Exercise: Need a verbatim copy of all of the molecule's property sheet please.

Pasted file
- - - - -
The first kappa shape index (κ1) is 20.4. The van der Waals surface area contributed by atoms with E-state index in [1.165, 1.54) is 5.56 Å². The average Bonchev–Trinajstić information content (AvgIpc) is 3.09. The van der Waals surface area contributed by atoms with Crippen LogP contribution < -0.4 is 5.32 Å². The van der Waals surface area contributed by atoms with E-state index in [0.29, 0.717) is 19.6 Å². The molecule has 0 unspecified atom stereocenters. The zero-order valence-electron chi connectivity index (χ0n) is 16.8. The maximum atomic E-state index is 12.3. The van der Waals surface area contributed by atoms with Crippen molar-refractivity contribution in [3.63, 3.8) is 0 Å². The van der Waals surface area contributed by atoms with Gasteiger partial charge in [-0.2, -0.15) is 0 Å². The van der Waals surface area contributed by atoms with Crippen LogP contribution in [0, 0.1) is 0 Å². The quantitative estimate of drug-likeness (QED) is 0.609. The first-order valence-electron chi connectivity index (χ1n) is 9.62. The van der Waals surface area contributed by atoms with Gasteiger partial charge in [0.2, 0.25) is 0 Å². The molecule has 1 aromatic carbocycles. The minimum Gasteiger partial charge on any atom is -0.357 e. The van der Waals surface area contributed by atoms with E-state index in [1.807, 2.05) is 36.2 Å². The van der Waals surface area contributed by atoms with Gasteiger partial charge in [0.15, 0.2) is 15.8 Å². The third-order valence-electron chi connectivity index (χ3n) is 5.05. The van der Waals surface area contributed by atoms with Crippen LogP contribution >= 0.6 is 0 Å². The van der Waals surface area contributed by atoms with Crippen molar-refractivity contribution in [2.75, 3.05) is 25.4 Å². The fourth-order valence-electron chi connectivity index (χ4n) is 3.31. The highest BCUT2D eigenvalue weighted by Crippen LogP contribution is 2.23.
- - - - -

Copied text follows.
The first kappa shape index (κ1) is 20.4. The van der Waals surface area contributed by atoms with E-state index in [1.165, 1.54) is 5.56 Å². The average Bonchev–Trinajstić information content (AvgIpc) is 3.09. The van der Waals surface area contributed by atoms with Crippen LogP contribution < -0.4 is 5.32 Å². The van der Waals surface area contributed by atoms with E-state index in [0.29, 0.717) is 19.6 Å². The molecule has 0 unspecified atom stereocenters. The zero-order valence-electron chi connectivity index (χ0n) is 16.8. The maximum atomic E-state index is 12.3. The van der Waals surface area contributed by atoms with Crippen molar-refractivity contribution in [3.63, 3.8) is 0 Å². The van der Waals surface area contributed by atoms with Gasteiger partial charge in [-0.2, -0.15) is 0 Å². The van der Waals surface area contributed by atoms with Crippen LogP contribution in [0, 0.1) is 0 Å². The quantitative estimate of drug-likeness (QED) is 0.609. The first-order valence-electron chi connectivity index (χ1n) is 9.62. The van der Waals surface area contributed by atoms with Gasteiger partial charge in [0.2, 0.25) is 0 Å². The molecule has 1 aromatic carbocycles. The minimum Gasteiger partial charge on any atom is -0.357 e. The van der Waals surface area contributed by atoms with E-state index in [1.807, 2.05) is 36.2 Å². The van der Waals surface area contributed by atoms with Gasteiger partial charge in [0.15, 0.2) is 15.8 Å². The third-order valence-electron chi connectivity index (χ3n) is 5.05. The van der Waals surface area contributed by atoms with Crippen LogP contribution >= 0.6 is 0 Å². The van der Waals surface area contributed by atoms with Crippen molar-refractivity contribution in [2.75, 3.05) is 25.4 Å². The fourth-order valence-electron chi connectivity index (χ4n) is 3.31. The highest BCUT2D eigenvalue weighted by Crippen LogP contribution is 2.23.